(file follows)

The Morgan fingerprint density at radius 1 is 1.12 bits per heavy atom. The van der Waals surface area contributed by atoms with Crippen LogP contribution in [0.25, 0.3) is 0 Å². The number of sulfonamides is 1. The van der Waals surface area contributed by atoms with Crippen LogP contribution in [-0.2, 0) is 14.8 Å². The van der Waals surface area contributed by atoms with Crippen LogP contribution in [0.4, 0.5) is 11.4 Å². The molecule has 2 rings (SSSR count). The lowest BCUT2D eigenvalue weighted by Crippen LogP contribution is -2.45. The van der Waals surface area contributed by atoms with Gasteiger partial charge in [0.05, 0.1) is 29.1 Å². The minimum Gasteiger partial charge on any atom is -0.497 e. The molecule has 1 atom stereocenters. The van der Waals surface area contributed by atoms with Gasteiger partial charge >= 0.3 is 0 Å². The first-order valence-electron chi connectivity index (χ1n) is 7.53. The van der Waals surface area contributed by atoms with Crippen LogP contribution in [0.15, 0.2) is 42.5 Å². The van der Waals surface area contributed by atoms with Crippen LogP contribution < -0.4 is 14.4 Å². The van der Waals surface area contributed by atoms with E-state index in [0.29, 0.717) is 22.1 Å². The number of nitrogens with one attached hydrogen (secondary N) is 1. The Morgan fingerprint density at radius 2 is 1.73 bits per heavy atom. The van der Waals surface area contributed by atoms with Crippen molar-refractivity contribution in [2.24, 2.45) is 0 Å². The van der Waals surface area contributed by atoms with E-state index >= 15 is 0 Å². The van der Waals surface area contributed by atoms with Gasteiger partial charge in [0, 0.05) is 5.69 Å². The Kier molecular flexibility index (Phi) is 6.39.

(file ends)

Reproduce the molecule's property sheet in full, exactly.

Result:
The Morgan fingerprint density at radius 1 is 1.12 bits per heavy atom. The van der Waals surface area contributed by atoms with Crippen LogP contribution in [0.25, 0.3) is 0 Å². The number of sulfonamides is 1. The van der Waals surface area contributed by atoms with Crippen LogP contribution in [-0.2, 0) is 14.8 Å². The van der Waals surface area contributed by atoms with Crippen LogP contribution in [0.4, 0.5) is 11.4 Å². The molecule has 2 rings (SSSR count). The lowest BCUT2D eigenvalue weighted by Crippen LogP contribution is -2.45. The van der Waals surface area contributed by atoms with Gasteiger partial charge in [0.05, 0.1) is 29.1 Å². The minimum Gasteiger partial charge on any atom is -0.497 e. The molecule has 1 atom stereocenters. The van der Waals surface area contributed by atoms with Gasteiger partial charge >= 0.3 is 0 Å². The first-order valence-electron chi connectivity index (χ1n) is 7.53. The van der Waals surface area contributed by atoms with Crippen LogP contribution in [0.15, 0.2) is 42.5 Å². The van der Waals surface area contributed by atoms with Crippen LogP contribution < -0.4 is 14.4 Å². The van der Waals surface area contributed by atoms with E-state index in [0.29, 0.717) is 22.1 Å². The number of nitrogens with one attached hydrogen (secondary N) is 1. The Morgan fingerprint density at radius 2 is 1.73 bits per heavy atom. The van der Waals surface area contributed by atoms with Crippen molar-refractivity contribution in [2.24, 2.45) is 0 Å². The van der Waals surface area contributed by atoms with E-state index >= 15 is 0 Å². The van der Waals surface area contributed by atoms with Gasteiger partial charge in [0, 0.05) is 5.69 Å². The Kier molecular flexibility index (Phi) is 6.39.